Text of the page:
A Christian Guide to Body Stewardship, Diet and Exercise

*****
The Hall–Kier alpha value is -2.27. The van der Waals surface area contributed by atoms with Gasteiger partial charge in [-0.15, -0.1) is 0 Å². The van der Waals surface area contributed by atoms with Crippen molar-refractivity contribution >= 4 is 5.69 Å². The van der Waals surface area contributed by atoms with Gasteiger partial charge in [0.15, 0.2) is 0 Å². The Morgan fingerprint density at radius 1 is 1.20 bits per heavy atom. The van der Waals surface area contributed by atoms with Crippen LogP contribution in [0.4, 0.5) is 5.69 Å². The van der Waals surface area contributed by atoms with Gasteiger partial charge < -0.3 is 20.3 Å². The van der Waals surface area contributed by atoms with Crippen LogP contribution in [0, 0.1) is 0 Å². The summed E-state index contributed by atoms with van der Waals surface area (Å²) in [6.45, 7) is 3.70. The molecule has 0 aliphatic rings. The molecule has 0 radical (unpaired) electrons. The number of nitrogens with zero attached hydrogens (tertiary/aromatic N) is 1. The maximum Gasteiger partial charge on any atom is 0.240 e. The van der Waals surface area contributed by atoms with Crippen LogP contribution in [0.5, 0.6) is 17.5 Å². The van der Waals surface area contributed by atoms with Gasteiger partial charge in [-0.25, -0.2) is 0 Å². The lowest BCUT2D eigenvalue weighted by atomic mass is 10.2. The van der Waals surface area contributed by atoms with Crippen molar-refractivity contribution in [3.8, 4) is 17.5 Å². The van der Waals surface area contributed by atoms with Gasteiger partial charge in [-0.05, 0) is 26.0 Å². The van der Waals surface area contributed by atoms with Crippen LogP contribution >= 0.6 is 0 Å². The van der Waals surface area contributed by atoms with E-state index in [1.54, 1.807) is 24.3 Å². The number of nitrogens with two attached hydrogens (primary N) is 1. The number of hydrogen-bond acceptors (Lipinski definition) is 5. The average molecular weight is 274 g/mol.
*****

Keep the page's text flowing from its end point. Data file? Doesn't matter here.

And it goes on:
Chapter 5: Training for Endurance 116 Figure 5.4. Traditional Running Shoe vs. Zero-Drop Running Shoe 3. Determine the desired level of support. Once the desired level of cushioning has been determined, the next step is to determine the desired level of support as running shoes can be used to help limit and control the amount of foot pronation (i.e., the degree to which the foot rolls inward after striking the ground). There are three categories of support for running shoes: neutral, stability and motion control. Neutral shoes typically do not have any motion control features (e.g., medial posts to reinforce the arch side of each midsole) and are best suited for neutral runners or those who supinate (i.e., foot rolls outward). Stability shoes have stability devices embedded that help control pronation and are best suited for runners who exhibit mild to moderate overpronation. Motion control have stiffer heels and firm posts embedded that reinforce the arch side of each midsole and are best suited for runners who exhibit moderate to severe overpronation. Just as there are three categories of running shoe support, there are also three patterns of pronation: normal (or neutral) pronation, overpronation, and supination. One way to determine which pattern of pronation you have is to examine the wear pattern on a well-used pair of running shoes. Table 5.15 can be used to determine support category to consider based on an individual’s gait pattern and shoe wear pattern.